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Friday 16 September 2022

Friday Fantasy: Just A Stupid Dungeon

Just A Stupid Dungeon
is pointless. It is also a dungeon published by Lamentations of the Flame Princess for use with Lamentations of the Flame Princess Weird Fantasy Roleplaying. It is suitable for use with other retroclones. It is also a dungeon which can be played by characters of any Level. It is a dungeon which is located in the default setting for Lamentations of the Flame Princess Weird Fantasy Roleplaying of the early to mid-seventeenth century. It is though, easy to drop into almost any setting. It is a dungeon in the style of a death trap dungeon with not a lot of death traps. It is a plain dungeon in comparison to the tone of some titles for Lamentations of the Flame Princess Weird Fantasy Roleplaying. It is an exercise in trap design by the author, James Edward Raggi IV. It is potentially a means to really overturn the status quo of a Referee’s campaign. It is all those things, and still, Just A Stupid Dungeon is pointless.

Just A Stupid Dungeon does not even come with an introduction. It promises and delivers a dungeon without anything in the way of a backstory, setting, or context. The nearest it gets to that is the fact that local children have been warned not to touch the key in the door to the dungeon entrance lest they drop down dead. Instead, it starts at the door to the dungeon and goes from there. Inside, the complex consists of several similar rooms around a central hall. The hall consists of just a statue and a lectern, both holding valuable treasure. However, getting to either is unlikely to be certain given the surprisingly bouncy flooring of the hall and both treasures being destroyed is more likely. The surrounding rooms are all identical bar the nature of the traps they contain, most of which have an elemental theme. By the time the Player Characters have set off and experienced survived two or more, then they should have an idea how each room works. Here the designer gets to play with deep water, fire, light, darkness, and more, and in the main, not in a way that will necessarily kill the Player Characters. They will be hurt and they will be imperilled and they will be punished.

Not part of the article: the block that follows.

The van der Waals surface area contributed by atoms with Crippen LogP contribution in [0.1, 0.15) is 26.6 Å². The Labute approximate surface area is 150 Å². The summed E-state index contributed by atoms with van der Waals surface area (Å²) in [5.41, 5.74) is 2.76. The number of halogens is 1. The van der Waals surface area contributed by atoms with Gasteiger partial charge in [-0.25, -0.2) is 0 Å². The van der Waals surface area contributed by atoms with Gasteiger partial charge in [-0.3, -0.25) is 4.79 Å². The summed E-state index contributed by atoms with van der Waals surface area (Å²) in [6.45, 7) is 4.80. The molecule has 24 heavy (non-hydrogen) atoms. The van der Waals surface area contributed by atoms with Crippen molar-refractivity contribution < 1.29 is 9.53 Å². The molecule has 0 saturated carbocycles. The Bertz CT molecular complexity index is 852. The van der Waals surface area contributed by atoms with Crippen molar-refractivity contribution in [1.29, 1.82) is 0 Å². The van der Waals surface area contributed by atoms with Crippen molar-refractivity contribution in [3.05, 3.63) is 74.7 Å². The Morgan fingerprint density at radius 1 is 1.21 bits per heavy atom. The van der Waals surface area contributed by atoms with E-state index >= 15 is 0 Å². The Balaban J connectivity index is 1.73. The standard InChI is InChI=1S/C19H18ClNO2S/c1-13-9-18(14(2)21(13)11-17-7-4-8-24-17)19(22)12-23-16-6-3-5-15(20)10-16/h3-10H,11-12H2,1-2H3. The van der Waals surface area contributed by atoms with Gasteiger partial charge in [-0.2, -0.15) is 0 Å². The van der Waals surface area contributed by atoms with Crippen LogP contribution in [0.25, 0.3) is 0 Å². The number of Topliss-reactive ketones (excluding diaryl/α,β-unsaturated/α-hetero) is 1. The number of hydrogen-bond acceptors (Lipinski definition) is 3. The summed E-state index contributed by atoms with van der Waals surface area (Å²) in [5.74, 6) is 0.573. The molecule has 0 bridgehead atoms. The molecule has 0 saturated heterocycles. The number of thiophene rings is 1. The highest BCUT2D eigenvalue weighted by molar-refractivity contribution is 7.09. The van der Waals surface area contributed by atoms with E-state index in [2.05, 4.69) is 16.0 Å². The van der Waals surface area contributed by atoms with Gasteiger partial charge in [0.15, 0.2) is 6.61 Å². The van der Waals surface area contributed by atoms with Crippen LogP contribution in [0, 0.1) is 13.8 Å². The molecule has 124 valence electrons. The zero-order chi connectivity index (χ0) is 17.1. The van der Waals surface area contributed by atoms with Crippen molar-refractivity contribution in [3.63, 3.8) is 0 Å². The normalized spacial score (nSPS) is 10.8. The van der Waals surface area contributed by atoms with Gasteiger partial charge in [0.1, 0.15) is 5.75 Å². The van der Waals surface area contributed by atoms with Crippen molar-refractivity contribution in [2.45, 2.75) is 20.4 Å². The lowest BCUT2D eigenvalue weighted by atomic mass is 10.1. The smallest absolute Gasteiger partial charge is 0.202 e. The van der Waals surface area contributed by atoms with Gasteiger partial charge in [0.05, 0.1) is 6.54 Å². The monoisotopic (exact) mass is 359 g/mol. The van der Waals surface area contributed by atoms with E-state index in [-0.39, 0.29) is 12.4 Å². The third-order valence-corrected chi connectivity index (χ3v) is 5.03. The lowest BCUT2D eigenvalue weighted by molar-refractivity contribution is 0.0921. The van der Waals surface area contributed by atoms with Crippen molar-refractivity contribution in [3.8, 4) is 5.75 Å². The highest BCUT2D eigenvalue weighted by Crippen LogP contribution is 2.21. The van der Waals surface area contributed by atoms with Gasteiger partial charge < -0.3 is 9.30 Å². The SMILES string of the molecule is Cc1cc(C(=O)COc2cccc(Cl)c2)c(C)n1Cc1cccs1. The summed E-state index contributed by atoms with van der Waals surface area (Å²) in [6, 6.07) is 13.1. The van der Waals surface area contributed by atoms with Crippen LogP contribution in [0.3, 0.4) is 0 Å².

Just A Stupid Dungeon involves almost no combat and despite it being set in a tomb, there are no undead. Instead, it is built around traps and the designer playing around with time. There are traps in the complex, itself consisting of twenty-four locations—less if the repetitious nature of some of the doors is taken into account—that will really twist the continuity and confluence and the causality of the campaign. One trap in the short term and one trap in the long term. These traps are fantastic in their scope and repercussions and the effects of long-term trap will effectively undo a campaign. They are brilliant in their simplicity and capacity for entertainment, though more for the Referee than her players and their characters.

Physically, Just A Stupid Dungeon is clean, tidy, easy to read, and comes with a clear map.

Just A Stupid Dungeon can just be dropped into a setting and left there. It does nothing, it is inert. It awaits the arrival of the Player Characters. Of course, the Referee is free to add context, detail, and backstory to entice the Player Characters to investigate further. Or indeed, not. The Referee could drop it into a session and run it as is, and that is essentially what Just A Stupid Dungeon is designed as—a scenario that can be run without any fuss or mess. Once the Player Characters do penetrate the halls of the not-tomb in Just A Stupid Dungeon, rewards will be few and the punishments harsh, all in response to the curiosity of the players and their characters. Ultimately, Just A Stupid Dungeon is pointless, but if the Player Characters do push through to the end, the effects of the final trap will be entertainingly disruptive.

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